Our adventure is a long one. We were in Chicago from early Thursday morning until Sunday afternoon. It is a tale filled with harrowing events, tragic sagas and humourous comedies. You will either be tickled pink or bored out of your skull. I had an excellent time and I hope you find the account of my adventure as wacky as I did.
On Thursday, I set out from my house at 7 o’clock in the morning for Ceciley’s. The plan was to pick her up and park at the Pentagon where I have a pass to park. We would then catch the Metro and head out to Regan National for our flight.
The Flight to Chicago
Ceciley does not enjoy flying. She said she should be either drunk or sedated before she flew anywhere, neither of which happened so she just had to brave the thrills and chills of flying stone-cold sober. The flight was uneventful except for the fact that originally we were not sitting together. She was in the 11th row while I was in the 14th. I made up some cockamamie story about how she was ill and I was her personal assistant and I had to be with her in case she became violently sick all over the plane. The gate attendant immediately switched our seats after claiming there were no two seats together. We wound up in the very last row, you know, the seats that do not recline. The hour and a half flight was endured sitting perfectly straight up.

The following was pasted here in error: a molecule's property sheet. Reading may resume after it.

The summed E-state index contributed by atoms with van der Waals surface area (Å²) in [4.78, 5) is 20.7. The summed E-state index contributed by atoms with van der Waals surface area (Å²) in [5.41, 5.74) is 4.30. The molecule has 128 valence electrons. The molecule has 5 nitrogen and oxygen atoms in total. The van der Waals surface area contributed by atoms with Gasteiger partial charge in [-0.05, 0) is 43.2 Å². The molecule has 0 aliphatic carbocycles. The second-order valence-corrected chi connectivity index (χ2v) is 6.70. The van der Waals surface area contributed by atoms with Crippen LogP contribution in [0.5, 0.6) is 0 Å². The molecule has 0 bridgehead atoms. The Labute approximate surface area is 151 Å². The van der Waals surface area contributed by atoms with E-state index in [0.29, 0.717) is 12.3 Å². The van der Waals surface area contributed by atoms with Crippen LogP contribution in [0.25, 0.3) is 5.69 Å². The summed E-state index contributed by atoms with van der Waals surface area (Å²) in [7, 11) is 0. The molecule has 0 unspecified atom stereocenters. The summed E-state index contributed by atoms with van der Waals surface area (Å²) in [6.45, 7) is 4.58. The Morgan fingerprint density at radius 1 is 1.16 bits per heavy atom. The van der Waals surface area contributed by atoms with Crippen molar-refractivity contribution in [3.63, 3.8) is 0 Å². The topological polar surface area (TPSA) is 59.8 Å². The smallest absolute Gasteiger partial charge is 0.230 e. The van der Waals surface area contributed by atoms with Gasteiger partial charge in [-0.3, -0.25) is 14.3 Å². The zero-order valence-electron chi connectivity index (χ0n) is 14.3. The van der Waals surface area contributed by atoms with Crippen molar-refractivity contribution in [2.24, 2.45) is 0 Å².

The TSA Lesbian Conversation
After claiming our luggage, Ceciley and I took co-worker Angela’s advice and took the “L” train into the city instead of a cab. O’Hare airport was about an hour away by train, so that would have amounted to like a $50 cab ride. I would rather spend money on crap I don’t need than a cab ride. The train ride was long and slow. It seemed to stop at every train stop in America. I became nervous when the train stopped at such locations as “California,” “Washington,” and “Austin.” These were street names in reality, but the ride was so long that I figured that we were really stopping at the state of California or the city of Austin, way down in Texas.
The “L” train is Chicago’s preferred method of public transportation. I was seated next to two lesbian TSA screeners. It’s nice to know that all the problems at BWI are not germane to only that airport, but actually the entire TSA workforce across the country. Lesbian One was having serious problems with someone at work. She sounded perfectly dramatic to me, but I noticed that TSA people everywhere look like TSA people everywhere else. I could have pointed out a TSA screener in Chicago that looked like Miss Pat from D Pier morning shift or a screener that reminded me of Brian Oelerht, the guy whose nut just randomly disappeared into his body and he had to be relieved from the mag.